A Professor of Pharmacognosy, Maurice Iwu, whose publication about the potency of Garcinia Kola (Bitter Kola) in reducing the replication of the Ebola Virus has become popular since the outbreak of the disease, has reiterated that the Bitter Kola is not a cure for Ebola, as rumoured in some parts of Nigeria.
Since the outbreak of the Ebola Virus Disease in Nigeria in July, Bitter Kola has become a commodity that many Nigerians want to have in their pockets or bags and eat it at intervals, as a result of the rumour that it could cure Ebola.
Professor Iwu had, in an article published in 1999, established that Garcinia Kola had a compound, Kola extract, that was able to arrest the replication of the Ebola Virus.
“It was not a cure but that was a big hope because it was just five years after Kikwit, a province in Congo had cases of Ebola outbreak.
“We were so happy about it and when I was given an award in Saint Louis Missouri, the entire hall came to a halt when we announced that this compound is able to do this.
“Before then, there was nothing of such and there was not even an animal that we know that can withstand the virus,” Professor Iwu said.
He, however, stressed that the research, carried out by a group established in 1985, interested in disease hunting, also showed that Garcinia Kola had the ability to boost the immune system which was necessary to boost an Ebola patient’s chances of recovery.
On Monday, four more patients with the Ebola Virus Disease were discharged after they were certified okay by a medical team handling the treatment of infected persons.
It is a breakthrough as five persons have so far been discharged while four deaths have been recorded.
Professor Iwu, who is a member of a committee set up by the Minister of Health, Professor Onyebuchi Chukwu, to advise the ministry and medical workers on the Ebola outbreak, described the development as a positive one. [eap_ad_2] “Something positive is happening and that shows that our chief medical doctor, Professor Chukwu, his team, the Lagos State doctors and the Lagos State government are doing their best to contain the spread of the disease.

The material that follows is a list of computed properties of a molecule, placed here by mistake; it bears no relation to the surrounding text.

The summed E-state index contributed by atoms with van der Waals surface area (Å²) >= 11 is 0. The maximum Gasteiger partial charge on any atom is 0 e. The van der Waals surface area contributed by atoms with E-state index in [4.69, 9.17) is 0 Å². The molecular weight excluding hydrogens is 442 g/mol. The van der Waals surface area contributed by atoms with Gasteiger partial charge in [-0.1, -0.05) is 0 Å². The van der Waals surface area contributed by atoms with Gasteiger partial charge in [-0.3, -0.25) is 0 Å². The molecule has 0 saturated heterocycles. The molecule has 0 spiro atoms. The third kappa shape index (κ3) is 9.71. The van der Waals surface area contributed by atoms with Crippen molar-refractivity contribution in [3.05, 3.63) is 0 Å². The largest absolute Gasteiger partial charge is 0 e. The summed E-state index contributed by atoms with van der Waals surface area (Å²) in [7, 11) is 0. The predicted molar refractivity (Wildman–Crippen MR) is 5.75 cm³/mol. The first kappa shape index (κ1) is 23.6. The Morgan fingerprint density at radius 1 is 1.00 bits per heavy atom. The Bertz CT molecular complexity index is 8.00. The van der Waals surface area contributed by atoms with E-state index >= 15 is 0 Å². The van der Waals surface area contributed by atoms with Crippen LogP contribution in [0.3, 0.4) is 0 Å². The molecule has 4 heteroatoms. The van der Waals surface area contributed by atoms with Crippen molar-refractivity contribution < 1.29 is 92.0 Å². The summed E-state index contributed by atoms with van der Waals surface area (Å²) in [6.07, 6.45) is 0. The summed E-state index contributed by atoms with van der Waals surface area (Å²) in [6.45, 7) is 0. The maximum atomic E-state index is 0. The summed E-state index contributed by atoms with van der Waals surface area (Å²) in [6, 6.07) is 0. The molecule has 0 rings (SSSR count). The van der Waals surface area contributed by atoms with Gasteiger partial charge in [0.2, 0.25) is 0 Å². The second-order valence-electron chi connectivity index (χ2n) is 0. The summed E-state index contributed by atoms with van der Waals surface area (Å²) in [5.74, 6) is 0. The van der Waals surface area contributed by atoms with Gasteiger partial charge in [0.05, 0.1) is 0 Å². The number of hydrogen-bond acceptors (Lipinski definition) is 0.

“The proactivity that Nigeria has shown is commendable. In the containment, they are doing very well. In the issue of treatment, they are doing very well so it is a hopeful sign,” he said.
Professor Iwu stressed the need for a little change in the approach of medicine from the point of view of treatment and disease to accommodate the non-western concept.
“The process where you now need to strengthen the body system with natural immune boosters should be looked at and the Garcinia Kola is interesting in that regard.
“What is worst with Ebola is that drug development has what is called phase three, which is the stage it is approved. It is not possible to have a scientifically valid phase three trial for Ebola because you do not have enough patients at any given time to administer the drug on.
“Even at the moment, Africa does not have enough patients. You have to plan the phase three, you will have to recruit the patients and make sure that all the parameters to use are available.
“But at the moment, we are not as helpless as people are making it look like. We have very able scientists that are looking up in the future. We have very able doctors who are treating our patients. We have a system that seems to be working and the containment is really fantastic and the World Health Organization has praised Nigeria for what it is doing.”
He said that Africa was suffering from a severe case of low self-esteem, pointing out that “if the survival of the four Ebola patients was in America they would have been going round, preaching and telling people how to manage Ebola cases, giving seminar and sending whatsapp messages.
“But in our continent, it will be all negativity and it is an enclosure of the mind for somebody to look down on alternative sources of treatment,” the professor of Pharmacognosy said.